Imagine you must walk to a river to get water. No pipes, no taps, just dirty water. This is the reality for hundreds of millions of people, and is the cause of much sickness and death, especially among children. But we can change this. 

Let me explain. In most areas, rain falls and seeps into the ground where it forms aquifers; layers of sediment and water. Drilling or boring a well, often called a borehole or borewell, provides a simple free-standing solution. 

WellBoring wells are in primary schools so that children, who are most vulnerable to water-borne diseases, get ready access and so an institution, the school, has responsibility for the well. 

The impact is immediate. School enrolment goes up, non-attendance falls, and children don’t have to leave school to fetch water. Learning time increases and pupils and teachers aren’t dehydrated. Water is shared with the community too, most of whom have children at the school.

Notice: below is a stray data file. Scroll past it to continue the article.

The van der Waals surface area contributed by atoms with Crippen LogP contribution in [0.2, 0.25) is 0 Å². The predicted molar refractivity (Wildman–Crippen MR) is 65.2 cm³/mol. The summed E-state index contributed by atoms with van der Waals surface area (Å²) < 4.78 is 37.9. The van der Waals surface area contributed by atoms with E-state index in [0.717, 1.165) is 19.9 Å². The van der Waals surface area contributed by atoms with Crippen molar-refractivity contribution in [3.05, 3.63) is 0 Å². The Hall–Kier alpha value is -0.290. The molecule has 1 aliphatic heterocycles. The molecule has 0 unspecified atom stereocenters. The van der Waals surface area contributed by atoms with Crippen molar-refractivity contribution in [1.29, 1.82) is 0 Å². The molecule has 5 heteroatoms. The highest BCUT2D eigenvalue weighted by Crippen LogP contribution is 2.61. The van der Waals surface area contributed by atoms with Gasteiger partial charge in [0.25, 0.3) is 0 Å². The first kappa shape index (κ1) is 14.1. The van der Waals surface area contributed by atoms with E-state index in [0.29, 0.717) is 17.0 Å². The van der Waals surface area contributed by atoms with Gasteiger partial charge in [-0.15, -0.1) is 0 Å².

We insist that the community contributes basic materials like sand and dirty water need for the drilling process, and some labour too. And they have to agree to use their small school water budget to pay for ongoing regular servicing and any further maintenance as needed to keep the well working for a lifetime. 

We go further and train local people in basic hygiene practices like keeping containers clean, hand-washing, and blocking the germ pathway. We insist that a Water Management Committee is formed and that a majority of its members are women. 

A 60 metre borewell and a well-trained community costs about €8,000 and provides water for about 1,000 people. That’s just €8.00 per person, and a well-maintained well provides water for multiple generations of children. 

Nigel Linacre BEM is Chair of WellBoring.